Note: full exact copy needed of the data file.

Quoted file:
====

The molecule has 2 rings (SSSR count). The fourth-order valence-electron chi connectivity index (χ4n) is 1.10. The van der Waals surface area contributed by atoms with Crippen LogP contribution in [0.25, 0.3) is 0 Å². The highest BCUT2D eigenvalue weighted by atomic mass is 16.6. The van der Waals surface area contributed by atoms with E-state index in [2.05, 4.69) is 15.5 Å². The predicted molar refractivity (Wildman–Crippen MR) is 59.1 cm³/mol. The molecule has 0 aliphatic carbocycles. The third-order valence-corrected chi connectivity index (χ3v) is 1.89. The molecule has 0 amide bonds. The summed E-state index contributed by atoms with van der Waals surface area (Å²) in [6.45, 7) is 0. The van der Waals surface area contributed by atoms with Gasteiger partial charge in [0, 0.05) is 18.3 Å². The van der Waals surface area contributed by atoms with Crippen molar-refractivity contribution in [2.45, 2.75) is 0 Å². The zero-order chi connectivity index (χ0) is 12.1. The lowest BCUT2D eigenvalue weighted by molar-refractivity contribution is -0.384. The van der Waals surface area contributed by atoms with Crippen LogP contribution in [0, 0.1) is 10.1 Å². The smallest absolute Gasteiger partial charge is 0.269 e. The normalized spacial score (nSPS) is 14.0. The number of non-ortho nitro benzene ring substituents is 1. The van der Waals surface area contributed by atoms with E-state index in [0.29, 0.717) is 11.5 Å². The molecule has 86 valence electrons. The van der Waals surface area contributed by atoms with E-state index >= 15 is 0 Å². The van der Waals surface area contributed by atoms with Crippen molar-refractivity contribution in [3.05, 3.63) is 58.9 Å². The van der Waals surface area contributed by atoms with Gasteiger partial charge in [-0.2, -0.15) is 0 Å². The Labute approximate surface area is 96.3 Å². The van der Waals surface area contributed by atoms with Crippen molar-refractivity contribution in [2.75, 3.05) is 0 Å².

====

The molecule has 2 rings (SSSR count). The fourth-order valence-electron chi connectivity index (χ4n) is 1.10. The van der Waals surface area contributed by atoms with Crippen LogP contribution in [0.25, 0.3) is 0 Å². The highest BCUT2D eigenvalue weighted by atomic mass is 16.6. The van der Waals surface area contributed by atoms with E-state index in [2.05, 4.69) is 15.5 Å². The predicted molar refractivity (Wildman–Crippen MR) is 59.1 cm³/mol. The molecule has 0 aliphatic carbocycles. The third-order valence-corrected chi connectivity index (χ3v) is 1.89. The molecule has 0 amide bonds. The summed E-state index contributed by atoms with van der Waals surface area (Å²) in [6.45, 7) is 0. The van der Waals surface area contributed by atoms with Gasteiger partial charge in [0, 0.05) is 18.3 Å². The van der Waals surface area contributed by atoms with Crippen molar-refractivity contribution in [2.45, 2.75) is 0 Å². The zero-order chi connectivity index (χ0) is 12.1. The lowest BCUT2D eigenvalue weighted by molar-refractivity contribution is -0.384. The van der Waals surface area contributed by atoms with Crippen LogP contribution in [0, 0.1) is 10.1 Å². The smallest absolute Gasteiger partial charge is 0.269 e. The normalized spacial score (nSPS) is 14.0. The number of non-ortho nitro benzene ring substituents is 1. The van der Waals surface area contributed by atoms with E-state index in [0.29, 0.717) is 11.5 Å². The molecule has 86 valence electrons. The van der Waals surface area contributed by atoms with E-state index >= 15 is 0 Å². The van der Waals surface area contributed by atoms with Crippen molar-refractivity contribution in [3.05, 3.63) is 58.9 Å². The van der Waals surface area contributed by atoms with Gasteiger partial charge in [-0.2, -0.15) is 0 Å². The Labute approximate surface area is 96.3 Å². The van der Waals surface area contributed by atoms with Crippen molar-refractivity contribution in [2.75, 3.05) is 0 Å².